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    Generally, I'm not a huge printing plate person (In fact I don't have a single one at this time in my collection). However, I think they look killer when compiled with a rainbow set. I can understand both points of view. With that said, I do love preproduction material, especially from the 80's and early 90's when the product was overabundant and the images of the cards themselves were pierced into my childhood memory. Original photo match prints or color separation proofs (which remind me of Andy Warhol art) are absolutely awesome as they provide rarity in an otherwise saturated market. Seeing an '87 Donruss Bo Jackson RC always hits me 100% with nostalgia, but to see a color separation proof...well that would be too cool (Never seen one by the way). I'm still waiting for the day that the Topps Vault releases ANY Maddux 1987 preproduction material - it's going to put me back a little.

    With regard to the printing plates, I guess there are two things that have kept me from jumping on them.

    1. I would prefer spending my resources on (true) 1/1's, pre-production material from the 80's to mid 90's, or things of that nature.
    2. They are placed in packs with cards which doesn't quite have the same impact (to me) as material that was back doored or made without initial intention of selling it as a collectable.

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    Junior Member Mark70Z's Avatar
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    I personally think the printing plates are cool. I'm in the boat where I enjoy the production process, but also understand individuals who like the finished product. To me, I'd rather have a printing plate, match print photo, transparency, etc. to the regular issue card. They produce tons of cards, but these items are pretty much one of a kind and kinda cool to me at least.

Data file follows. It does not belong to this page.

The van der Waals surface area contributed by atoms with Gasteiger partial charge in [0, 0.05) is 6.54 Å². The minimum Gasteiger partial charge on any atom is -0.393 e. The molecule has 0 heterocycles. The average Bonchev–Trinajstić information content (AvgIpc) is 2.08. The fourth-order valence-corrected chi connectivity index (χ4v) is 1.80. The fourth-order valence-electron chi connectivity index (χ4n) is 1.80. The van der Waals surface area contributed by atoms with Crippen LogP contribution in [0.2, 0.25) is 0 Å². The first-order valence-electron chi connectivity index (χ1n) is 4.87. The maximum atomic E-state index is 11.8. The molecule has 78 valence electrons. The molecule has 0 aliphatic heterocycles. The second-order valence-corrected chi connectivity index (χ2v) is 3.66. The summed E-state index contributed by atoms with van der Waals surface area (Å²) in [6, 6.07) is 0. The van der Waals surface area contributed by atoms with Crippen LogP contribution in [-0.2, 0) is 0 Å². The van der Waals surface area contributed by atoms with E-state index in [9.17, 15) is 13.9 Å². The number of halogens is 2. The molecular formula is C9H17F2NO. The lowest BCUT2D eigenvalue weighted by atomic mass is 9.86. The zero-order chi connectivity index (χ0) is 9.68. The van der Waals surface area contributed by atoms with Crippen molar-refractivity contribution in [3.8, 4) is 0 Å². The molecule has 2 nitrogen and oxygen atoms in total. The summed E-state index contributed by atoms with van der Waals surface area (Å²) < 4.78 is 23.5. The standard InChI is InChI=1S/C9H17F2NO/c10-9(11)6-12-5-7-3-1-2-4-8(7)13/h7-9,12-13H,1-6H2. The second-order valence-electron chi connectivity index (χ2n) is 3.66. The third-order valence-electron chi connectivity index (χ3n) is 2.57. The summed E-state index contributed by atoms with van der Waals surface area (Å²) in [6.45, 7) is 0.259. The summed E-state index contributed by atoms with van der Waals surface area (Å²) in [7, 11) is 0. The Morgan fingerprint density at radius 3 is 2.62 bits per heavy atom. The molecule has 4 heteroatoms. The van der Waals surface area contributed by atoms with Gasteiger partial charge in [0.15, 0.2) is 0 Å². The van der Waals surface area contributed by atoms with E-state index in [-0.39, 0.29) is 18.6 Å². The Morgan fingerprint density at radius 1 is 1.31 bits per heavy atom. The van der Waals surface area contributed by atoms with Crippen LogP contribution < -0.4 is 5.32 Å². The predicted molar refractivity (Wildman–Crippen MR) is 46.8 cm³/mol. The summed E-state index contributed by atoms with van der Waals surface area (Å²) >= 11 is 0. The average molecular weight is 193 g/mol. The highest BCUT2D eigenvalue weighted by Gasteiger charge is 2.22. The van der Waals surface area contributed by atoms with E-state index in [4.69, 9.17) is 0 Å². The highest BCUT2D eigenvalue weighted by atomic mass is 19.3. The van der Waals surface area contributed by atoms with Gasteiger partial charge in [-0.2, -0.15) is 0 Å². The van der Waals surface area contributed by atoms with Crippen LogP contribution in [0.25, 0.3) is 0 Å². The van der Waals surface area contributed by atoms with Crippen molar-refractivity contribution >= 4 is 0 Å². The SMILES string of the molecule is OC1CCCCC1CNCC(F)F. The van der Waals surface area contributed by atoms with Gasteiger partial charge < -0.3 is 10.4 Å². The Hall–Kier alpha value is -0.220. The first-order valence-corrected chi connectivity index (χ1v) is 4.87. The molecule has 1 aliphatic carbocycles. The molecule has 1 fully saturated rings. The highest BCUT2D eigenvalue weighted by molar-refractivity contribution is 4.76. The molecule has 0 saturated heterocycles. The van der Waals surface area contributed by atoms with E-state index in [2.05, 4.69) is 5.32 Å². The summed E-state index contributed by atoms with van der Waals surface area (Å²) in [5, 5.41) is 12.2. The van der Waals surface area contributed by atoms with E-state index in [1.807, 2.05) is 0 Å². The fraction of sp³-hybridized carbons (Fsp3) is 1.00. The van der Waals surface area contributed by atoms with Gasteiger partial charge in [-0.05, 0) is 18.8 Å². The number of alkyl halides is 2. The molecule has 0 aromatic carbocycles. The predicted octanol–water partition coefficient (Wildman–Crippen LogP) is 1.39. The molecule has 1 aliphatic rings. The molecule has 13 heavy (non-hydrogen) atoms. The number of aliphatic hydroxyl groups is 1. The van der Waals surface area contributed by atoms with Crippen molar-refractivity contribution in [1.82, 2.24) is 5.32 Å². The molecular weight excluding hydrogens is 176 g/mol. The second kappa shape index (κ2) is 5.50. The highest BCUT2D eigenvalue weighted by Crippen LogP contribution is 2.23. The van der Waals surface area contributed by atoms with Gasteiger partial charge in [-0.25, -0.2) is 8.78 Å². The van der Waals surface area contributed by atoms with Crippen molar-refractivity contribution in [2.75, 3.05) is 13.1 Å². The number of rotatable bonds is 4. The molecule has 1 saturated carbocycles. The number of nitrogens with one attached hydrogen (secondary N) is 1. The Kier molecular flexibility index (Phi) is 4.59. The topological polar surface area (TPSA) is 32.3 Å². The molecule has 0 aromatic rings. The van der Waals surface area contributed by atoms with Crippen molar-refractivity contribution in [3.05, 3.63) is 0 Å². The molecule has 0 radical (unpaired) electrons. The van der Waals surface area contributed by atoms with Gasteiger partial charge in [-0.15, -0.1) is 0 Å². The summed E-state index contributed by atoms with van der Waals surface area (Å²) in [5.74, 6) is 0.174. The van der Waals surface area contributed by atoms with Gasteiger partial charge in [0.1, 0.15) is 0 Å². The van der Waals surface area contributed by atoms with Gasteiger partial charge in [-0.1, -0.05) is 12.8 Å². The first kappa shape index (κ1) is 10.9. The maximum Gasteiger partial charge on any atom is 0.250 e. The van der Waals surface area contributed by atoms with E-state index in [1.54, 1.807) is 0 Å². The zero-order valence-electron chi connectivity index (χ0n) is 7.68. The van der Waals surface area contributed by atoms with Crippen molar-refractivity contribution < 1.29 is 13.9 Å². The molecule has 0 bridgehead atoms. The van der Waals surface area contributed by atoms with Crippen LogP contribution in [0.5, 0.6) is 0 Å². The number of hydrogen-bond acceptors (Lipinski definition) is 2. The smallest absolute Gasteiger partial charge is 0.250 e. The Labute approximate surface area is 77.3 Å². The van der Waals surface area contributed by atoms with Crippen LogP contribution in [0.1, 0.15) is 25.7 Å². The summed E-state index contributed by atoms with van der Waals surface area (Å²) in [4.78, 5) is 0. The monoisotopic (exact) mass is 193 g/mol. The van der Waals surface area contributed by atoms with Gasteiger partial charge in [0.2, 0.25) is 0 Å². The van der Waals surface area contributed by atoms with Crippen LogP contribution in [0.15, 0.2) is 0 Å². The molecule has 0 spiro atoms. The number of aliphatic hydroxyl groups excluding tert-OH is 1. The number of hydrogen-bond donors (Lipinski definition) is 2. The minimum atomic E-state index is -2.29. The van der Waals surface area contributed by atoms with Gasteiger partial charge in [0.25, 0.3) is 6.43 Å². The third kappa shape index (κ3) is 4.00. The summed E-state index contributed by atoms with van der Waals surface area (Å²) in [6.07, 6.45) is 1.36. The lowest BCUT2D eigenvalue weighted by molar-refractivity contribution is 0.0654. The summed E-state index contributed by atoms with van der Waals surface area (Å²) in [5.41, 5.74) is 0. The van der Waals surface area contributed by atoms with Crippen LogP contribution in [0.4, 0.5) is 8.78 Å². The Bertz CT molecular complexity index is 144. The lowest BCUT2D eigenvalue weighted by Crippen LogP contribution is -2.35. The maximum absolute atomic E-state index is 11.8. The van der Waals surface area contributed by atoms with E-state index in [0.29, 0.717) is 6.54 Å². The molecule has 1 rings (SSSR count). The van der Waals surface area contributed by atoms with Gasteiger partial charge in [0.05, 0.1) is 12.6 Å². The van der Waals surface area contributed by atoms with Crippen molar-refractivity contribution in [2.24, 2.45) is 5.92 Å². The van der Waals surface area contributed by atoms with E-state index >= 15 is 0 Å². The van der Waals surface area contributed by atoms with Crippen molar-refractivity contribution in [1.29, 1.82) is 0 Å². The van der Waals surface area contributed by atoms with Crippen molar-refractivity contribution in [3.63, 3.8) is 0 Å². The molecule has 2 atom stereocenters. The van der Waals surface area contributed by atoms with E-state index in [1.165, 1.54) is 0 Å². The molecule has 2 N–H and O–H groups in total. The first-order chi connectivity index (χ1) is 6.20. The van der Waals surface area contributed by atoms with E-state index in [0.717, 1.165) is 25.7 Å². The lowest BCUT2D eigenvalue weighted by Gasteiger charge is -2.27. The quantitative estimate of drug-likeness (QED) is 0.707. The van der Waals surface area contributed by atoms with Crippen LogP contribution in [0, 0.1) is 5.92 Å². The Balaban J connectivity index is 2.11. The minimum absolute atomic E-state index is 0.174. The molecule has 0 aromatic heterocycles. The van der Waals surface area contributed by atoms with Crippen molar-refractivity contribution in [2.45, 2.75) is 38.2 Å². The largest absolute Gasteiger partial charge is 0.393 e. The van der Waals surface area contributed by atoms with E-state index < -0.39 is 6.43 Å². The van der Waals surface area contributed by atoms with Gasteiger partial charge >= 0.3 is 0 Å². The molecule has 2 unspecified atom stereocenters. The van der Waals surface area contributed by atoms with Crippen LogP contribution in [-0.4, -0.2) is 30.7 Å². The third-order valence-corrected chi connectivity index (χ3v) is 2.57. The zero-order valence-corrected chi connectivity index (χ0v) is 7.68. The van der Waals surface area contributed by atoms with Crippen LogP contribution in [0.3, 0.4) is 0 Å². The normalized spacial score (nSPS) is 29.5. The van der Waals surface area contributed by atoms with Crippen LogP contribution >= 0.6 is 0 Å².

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    Senior Member Austin's Avatar
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    I have mixed feelings about them. They're cool because they were used to make the cards.
    Imagine having a printing plate used to make iconic cards like a the '89 Upper Deck Griffey rookie, or vintage cards like a '34 Goudey Ruth or '52 Topps Mantle.

    But don't companies use several, dozens or in the case of mass-produced '80s cards, possibly hundreds of printing plates, because they get worn out?

    And then one of each color of those dozens of plates used is saved to be inserted into packs? Or maybe the printing plates inserted into packs are just clean spares that weren't even used?

    So technically, printing plates are like 1/1s, but many more were actually used to create the set's cards and then were thrown out.